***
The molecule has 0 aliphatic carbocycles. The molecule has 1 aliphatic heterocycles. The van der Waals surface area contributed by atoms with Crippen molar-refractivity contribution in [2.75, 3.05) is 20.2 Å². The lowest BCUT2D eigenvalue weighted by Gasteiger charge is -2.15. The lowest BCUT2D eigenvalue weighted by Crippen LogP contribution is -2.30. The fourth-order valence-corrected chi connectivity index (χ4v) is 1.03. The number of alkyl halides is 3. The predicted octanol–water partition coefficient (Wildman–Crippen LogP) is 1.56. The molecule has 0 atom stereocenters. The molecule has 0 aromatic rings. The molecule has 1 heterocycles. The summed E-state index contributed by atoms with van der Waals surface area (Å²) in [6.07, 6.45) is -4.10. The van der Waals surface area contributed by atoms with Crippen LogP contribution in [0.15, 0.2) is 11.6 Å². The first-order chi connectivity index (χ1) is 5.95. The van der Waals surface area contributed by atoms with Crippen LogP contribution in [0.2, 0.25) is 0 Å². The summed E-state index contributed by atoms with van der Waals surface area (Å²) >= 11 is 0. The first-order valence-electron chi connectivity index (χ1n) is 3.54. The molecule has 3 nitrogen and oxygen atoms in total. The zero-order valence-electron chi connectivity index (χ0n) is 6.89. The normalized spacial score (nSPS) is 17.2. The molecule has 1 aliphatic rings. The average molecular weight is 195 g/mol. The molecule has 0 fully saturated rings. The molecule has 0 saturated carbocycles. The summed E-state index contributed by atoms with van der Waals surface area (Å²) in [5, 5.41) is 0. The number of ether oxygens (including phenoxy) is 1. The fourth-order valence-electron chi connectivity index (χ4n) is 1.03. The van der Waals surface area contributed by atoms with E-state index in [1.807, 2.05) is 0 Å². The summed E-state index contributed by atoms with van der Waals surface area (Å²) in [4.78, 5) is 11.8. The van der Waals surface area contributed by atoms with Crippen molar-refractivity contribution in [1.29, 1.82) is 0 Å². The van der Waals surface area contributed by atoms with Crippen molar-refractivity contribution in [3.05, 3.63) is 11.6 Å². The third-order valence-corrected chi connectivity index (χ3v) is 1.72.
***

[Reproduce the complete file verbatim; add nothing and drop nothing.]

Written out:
The molecule has 0 aliphatic carbocycles. The molecule has 1 aliphatic heterocycles. The van der Waals surface area contributed by atoms with Crippen molar-refractivity contribution in [2.75, 3.05) is 20.2 Å². The lowest BCUT2D eigenvalue weighted by Gasteiger charge is -2.15. The lowest BCUT2D eigenvalue weighted by Crippen LogP contribution is -2.30. The fourth-order valence-corrected chi connectivity index (χ4v) is 1.03. The number of alkyl halides is 3. The predicted octanol–water partition coefficient (Wildman–Crippen LogP) is 1.56. The molecule has 0 atom stereocenters. The molecule has 0 aromatic rings. The molecule has 1 heterocycles. The summed E-state index contributed by atoms with van der Waals surface area (Å²) in [6.07, 6.45) is -4.10. The van der Waals surface area contributed by atoms with Crippen LogP contribution in [0.15, 0.2) is 11.6 Å². The first-order chi connectivity index (χ1) is 5.95. The van der Waals surface area contributed by atoms with Crippen LogP contribution in [0.2, 0.25) is 0 Å². The summed E-state index contributed by atoms with van der Waals surface area (Å²) >= 11 is 0. The first-order valence-electron chi connectivity index (χ1n) is 3.54. The molecule has 3 nitrogen and oxygen atoms in total. The zero-order valence-electron chi connectivity index (χ0n) is 6.89. The normalized spacial score (nSPS) is 17.2. The molecule has 1 aliphatic rings. The average molecular weight is 195 g/mol. The molecule has 0 fully saturated rings. The molecule has 0 saturated carbocycles. The summed E-state index contributed by atoms with van der Waals surface area (Å²) in [5, 5.41) is 0. The number of ether oxygens (including phenoxy) is 1. The fourth-order valence-electron chi connectivity index (χ4n) is 1.03. The van der Waals surface area contributed by atoms with E-state index in [1.807, 2.05) is 0 Å². The summed E-state index contributed by atoms with van der Waals surface area (Å²) in [4.78, 5) is 11.8. The van der Waals surface area contributed by atoms with Crippen molar-refractivity contribution in [1.29, 1.82) is 0 Å². The van der Waals surface area contributed by atoms with Crippen molar-refractivity contribution in [3.05, 3.63) is 11.6 Å². The third-order valence-corrected chi connectivity index (χ3v) is 1.72.